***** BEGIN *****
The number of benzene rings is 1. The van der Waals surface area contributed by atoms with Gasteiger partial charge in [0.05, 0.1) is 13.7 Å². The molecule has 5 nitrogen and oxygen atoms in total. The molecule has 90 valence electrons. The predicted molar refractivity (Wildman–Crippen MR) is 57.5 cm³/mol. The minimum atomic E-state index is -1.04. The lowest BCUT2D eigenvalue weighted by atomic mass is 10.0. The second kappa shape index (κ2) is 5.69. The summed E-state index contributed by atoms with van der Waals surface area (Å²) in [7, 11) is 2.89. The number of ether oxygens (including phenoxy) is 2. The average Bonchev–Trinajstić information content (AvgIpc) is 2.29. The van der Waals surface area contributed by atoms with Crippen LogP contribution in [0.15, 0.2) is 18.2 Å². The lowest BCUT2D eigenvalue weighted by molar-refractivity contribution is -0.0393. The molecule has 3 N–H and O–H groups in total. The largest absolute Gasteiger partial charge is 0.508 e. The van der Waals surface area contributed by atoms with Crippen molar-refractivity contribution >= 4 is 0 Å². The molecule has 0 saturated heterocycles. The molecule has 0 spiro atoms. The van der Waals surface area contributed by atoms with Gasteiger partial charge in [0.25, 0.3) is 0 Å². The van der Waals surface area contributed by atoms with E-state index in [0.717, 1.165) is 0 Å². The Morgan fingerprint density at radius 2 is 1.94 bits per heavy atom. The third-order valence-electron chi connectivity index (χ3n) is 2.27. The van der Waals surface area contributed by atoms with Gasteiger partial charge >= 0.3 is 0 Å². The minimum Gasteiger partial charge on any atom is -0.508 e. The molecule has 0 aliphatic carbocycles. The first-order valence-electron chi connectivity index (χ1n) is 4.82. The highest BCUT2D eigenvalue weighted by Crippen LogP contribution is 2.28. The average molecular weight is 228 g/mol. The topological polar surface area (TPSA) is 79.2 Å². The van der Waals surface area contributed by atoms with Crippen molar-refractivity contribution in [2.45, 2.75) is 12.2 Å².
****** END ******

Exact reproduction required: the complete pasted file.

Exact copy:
The number of benzene rings is 1. The van der Waals surface area contributed by atoms with Gasteiger partial charge in [0.05, 0.1) is 13.7 Å². The molecule has 5 nitrogen and oxygen atoms in total. The molecule has 90 valence electrons. The predicted molar refractivity (Wildman–Crippen MR) is 57.5 cm³/mol. The minimum atomic E-state index is -1.04. The lowest BCUT2D eigenvalue weighted by atomic mass is 10.0. The second kappa shape index (κ2) is 5.69. The summed E-state index contributed by atoms with van der Waals surface area (Å²) in [7, 11) is 2.89. The number of ether oxygens (including phenoxy) is 2. The average Bonchev–Trinajstić information content (AvgIpc) is 2.29. The van der Waals surface area contributed by atoms with Crippen LogP contribution in [0.15, 0.2) is 18.2 Å². The lowest BCUT2D eigenvalue weighted by molar-refractivity contribution is -0.0393. The molecule has 3 N–H and O–H groups in total. The largest absolute Gasteiger partial charge is 0.508 e. The van der Waals surface area contributed by atoms with Crippen molar-refractivity contribution >= 4 is 0 Å². The molecule has 0 saturated heterocycles. The molecule has 0 spiro atoms. The van der Waals surface area contributed by atoms with Gasteiger partial charge in [0.25, 0.3) is 0 Å². The van der Waals surface area contributed by atoms with E-state index in [0.717, 1.165) is 0 Å². The Morgan fingerprint density at radius 2 is 1.94 bits per heavy atom. The third-order valence-electron chi connectivity index (χ3n) is 2.27. The van der Waals surface area contributed by atoms with Gasteiger partial charge >= 0.3 is 0 Å². The minimum Gasteiger partial charge on any atom is -0.508 e. The molecule has 0 aliphatic carbocycles. The first-order valence-electron chi connectivity index (χ1n) is 4.82. The highest BCUT2D eigenvalue weighted by Crippen LogP contribution is 2.28. The average molecular weight is 228 g/mol. The topological polar surface area (TPSA) is 79.2 Å². The van der Waals surface area contributed by atoms with Crippen molar-refractivity contribution in [2.45, 2.75) is 12.2 Å².